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The Nazi Resurgence in Europe: The Waffen-SS Marches Again

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Nazis are marching through Europe again. Real Nazis. Old ones, young ones, brazenly sporting the infamous uniforms and flags of a growing and genuinely dangerous movement.

To American ears, this has the sound of hysteria and impossibility. Nazism was defeated and repudiated, it is the unforgivable insult not just because it's so extreme but because it's incredible. The American post-war experience of Nazis ranged from the nuttiness of the American Nazi Party and its crazed head, George Lincoln Rockwell, to some of the militia groups, skinheads, Holocaust deniers and Aryan Nation types that pop up occasionally. They're annoying and angering, but they're clearly on the fringes of American society, a cost of our commitment to free expression.

That is not the case in many Eastern European nations. Numerous political parties and social movements have sprung up that support former and current Nazis and Nazi causes. This March 16 will see the emergence of the worst of this onto the world stage. Since the mid-'90s, in Latvia, there have been organized and growing demonstrations celebrating the Latvians who served in German Waffen-SS legions. Their activities included opposing the advancing Red Army, last-ditch fighting in Berlin, and for some of them liquidating ghettos and murdering Jews across Eastern Europe.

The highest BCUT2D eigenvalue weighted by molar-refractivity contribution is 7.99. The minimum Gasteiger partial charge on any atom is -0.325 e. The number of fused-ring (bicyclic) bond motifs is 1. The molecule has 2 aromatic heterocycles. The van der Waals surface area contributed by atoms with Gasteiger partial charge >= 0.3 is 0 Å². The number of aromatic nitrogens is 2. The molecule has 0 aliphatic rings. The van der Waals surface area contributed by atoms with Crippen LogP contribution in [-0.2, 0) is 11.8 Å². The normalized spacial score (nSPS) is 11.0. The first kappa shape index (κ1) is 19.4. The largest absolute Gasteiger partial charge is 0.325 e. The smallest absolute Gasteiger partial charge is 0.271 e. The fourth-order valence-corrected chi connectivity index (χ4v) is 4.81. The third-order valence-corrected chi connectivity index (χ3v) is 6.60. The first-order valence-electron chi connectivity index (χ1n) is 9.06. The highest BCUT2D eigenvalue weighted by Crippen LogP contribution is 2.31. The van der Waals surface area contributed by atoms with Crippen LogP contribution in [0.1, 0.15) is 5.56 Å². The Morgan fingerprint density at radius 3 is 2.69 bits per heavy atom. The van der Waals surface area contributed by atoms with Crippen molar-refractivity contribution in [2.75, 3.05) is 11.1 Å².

For about a decade a variety of Latvian right-wing parties have been seeking to provide government pensions to the Latvians who served Hitler. The explanations range from the apologist to revisionist to ideological. The central thesis is that most of the Waffen-SS soldiers were drafted, not volunteers and that they were fighting against Russian invaders, "Freedom Fighters" as a proposed Parliamentary resolution calls them. On March 16, In Riga, there will be another set of demonstrations and marches by SS veterans, with supporters from Sweden, Estonia, Lithuania and elsewhere.

What to make of all this? There will always be elements in society that actually want to resurrect Hitler, and others that use it for their own ends. But until recently there's been almost unanimity from governments and "responsible" political leaders that denied them any legitimacy or place of honor. Indeed, the German and French ambassadors were early and outspoken in their concern and opposition. March 16 has meaning beyond the event. It is the breaking of a taboo that has lasted since the War. If Europe agreed on nothing else, it agreed that Nazism was so repellant that any manifestation would be condemned and smashed before it could flourish. That United States is eroding. The lack of public concern from Western governments is upsetting and very short-sighted. It remains to be seen what, if anything, they will do as the SS assembles and marches again next week.

There are some that suggest we ignore these feral stirrings of hate and violence. In America, there are few who take this as a serious development. That's not good enough. One doesn't have to be Winston Churchill to remember how Nazism took hold the first time around. It may be that these are fringe developments. But we are better off, much better off, overreacting now and recreating the moral and political unity that defeated Hitler than we would be by yawning and hoping it all goes away. The U.S. State Department ought to lead this effort.

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